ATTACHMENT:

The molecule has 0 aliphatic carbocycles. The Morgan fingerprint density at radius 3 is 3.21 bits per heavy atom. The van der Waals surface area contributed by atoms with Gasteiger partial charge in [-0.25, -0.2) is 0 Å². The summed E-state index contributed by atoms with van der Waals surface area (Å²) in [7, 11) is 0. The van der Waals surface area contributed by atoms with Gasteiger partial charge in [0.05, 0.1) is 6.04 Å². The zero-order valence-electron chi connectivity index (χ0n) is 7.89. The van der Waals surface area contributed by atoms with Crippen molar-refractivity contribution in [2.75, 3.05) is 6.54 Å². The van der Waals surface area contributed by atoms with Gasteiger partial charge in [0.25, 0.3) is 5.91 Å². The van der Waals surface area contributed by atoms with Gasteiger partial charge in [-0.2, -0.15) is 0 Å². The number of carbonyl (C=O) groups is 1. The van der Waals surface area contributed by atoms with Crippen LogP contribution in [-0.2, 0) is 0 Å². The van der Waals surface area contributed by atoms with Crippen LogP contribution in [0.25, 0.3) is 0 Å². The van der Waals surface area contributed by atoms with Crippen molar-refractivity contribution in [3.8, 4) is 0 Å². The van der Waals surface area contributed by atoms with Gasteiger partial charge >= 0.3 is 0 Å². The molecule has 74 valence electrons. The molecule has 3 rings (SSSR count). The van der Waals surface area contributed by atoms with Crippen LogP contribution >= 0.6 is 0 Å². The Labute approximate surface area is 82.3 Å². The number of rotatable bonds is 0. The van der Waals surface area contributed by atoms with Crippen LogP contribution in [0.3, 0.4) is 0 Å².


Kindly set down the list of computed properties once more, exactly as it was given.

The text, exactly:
The molecule has 0 aliphatic carbocycles. The Morgan fingerprint density at radius 3 is 3.21 bits per heavy atom. The van der Waals surface area contributed by atoms with Gasteiger partial charge in [-0.25, -0.2) is 0 Å². The summed E-state index contributed by atoms with van der Waals surface area (Å²) in [7, 11) is 0. The van der Waals surface area contributed by atoms with Gasteiger partial charge in [0.05, 0.1) is 6.04 Å². The zero-order valence-electron chi connectivity index (χ0n) is 7.89. The van der Waals surface area contributed by atoms with Crippen molar-refractivity contribution in [2.75, 3.05) is 6.54 Å². The van der Waals surface area contributed by atoms with Gasteiger partial charge in [0.25, 0.3) is 5.91 Å². The van der Waals surface area contributed by atoms with Gasteiger partial charge in [-0.2, -0.15) is 0 Å². The number of carbonyl (C=O) groups is 1. The van der Waals surface area contributed by atoms with Crippen LogP contribution in [-0.2, 0) is 0 Å². The van der Waals surface area contributed by atoms with Crippen LogP contribution in [0.25, 0.3) is 0 Å². The van der Waals surface area contributed by atoms with Crippen molar-refractivity contribution in [3.8, 4) is 0 Å². The van der Waals surface area contributed by atoms with Gasteiger partial charge >= 0.3 is 0 Å². The molecule has 74 valence electrons. The molecule has 3 rings (SSSR count). The van der Waals surface area contributed by atoms with Crippen LogP contribution >= 0.6 is 0 Å². The Labute approximate surface area is 82.3 Å². The number of rotatable bonds is 0. The van der Waals surface area contributed by atoms with Crippen LogP contribution in [0.3, 0.4) is 0 Å².